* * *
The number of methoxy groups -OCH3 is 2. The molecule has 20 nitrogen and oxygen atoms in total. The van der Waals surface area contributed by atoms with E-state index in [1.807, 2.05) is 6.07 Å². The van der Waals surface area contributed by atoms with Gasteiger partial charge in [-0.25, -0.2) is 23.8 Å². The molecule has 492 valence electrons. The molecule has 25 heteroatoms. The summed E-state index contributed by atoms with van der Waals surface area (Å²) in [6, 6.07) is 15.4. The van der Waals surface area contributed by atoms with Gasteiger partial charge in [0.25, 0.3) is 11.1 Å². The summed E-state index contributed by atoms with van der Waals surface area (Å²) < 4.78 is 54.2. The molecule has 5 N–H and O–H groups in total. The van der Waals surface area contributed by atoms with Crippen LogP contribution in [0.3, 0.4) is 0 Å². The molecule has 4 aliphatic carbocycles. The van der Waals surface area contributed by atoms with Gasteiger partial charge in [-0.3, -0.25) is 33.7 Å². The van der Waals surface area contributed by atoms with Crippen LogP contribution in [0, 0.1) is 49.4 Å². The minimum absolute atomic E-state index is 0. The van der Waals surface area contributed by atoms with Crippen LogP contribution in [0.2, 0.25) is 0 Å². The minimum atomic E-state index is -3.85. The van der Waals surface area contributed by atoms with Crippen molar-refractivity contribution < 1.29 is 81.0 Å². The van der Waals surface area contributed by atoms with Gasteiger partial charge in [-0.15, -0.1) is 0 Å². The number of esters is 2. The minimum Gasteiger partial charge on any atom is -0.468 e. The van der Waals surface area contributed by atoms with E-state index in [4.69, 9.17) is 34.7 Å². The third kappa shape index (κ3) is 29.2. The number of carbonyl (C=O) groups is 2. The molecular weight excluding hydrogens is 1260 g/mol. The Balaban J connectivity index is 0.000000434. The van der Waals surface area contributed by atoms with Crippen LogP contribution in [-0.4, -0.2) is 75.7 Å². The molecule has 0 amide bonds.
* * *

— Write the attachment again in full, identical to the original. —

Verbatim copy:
The number of methoxy groups -OCH3 is 2. The molecule has 20 nitrogen and oxygen atoms in total. The van der Waals surface area contributed by atoms with E-state index in [1.807, 2.05) is 6.07 Å². The van der Waals surface area contributed by atoms with Gasteiger partial charge in [-0.25, -0.2) is 23.8 Å². The molecule has 492 valence electrons. The molecule has 25 heteroatoms. The summed E-state index contributed by atoms with van der Waals surface area (Å²) in [6, 6.07) is 15.4. The van der Waals surface area contributed by atoms with Gasteiger partial charge in [0.25, 0.3) is 11.1 Å². The summed E-state index contributed by atoms with van der Waals surface area (Å²) < 4.78 is 54.2. The molecule has 5 N–H and O–H groups in total. The van der Waals surface area contributed by atoms with Crippen LogP contribution in [0.3, 0.4) is 0 Å². The molecule has 4 aliphatic carbocycles. The van der Waals surface area contributed by atoms with Gasteiger partial charge in [-0.3, -0.25) is 33.7 Å². The van der Waals surface area contributed by atoms with Crippen LogP contribution in [0, 0.1) is 49.4 Å². The minimum absolute atomic E-state index is 0. The van der Waals surface area contributed by atoms with Crippen LogP contribution in [0.2, 0.25) is 0 Å². The minimum atomic E-state index is -3.85. The van der Waals surface area contributed by atoms with Crippen molar-refractivity contribution < 1.29 is 81.0 Å². The van der Waals surface area contributed by atoms with Gasteiger partial charge in [-0.15, -0.1) is 0 Å². The number of esters is 2. The minimum Gasteiger partial charge on any atom is -0.468 e. The van der Waals surface area contributed by atoms with E-state index in [4.69, 9.17) is 34.7 Å². The third kappa shape index (κ3) is 29.2. The number of carbonyl (C=O) groups is 2. The molecular weight excluding hydrogens is 1260 g/mol. The Balaban J connectivity index is 0.000000434. The van der Waals surface area contributed by atoms with Crippen LogP contribution in [-0.4, -0.2) is 75.7 Å². The molecule has 0 amide bonds.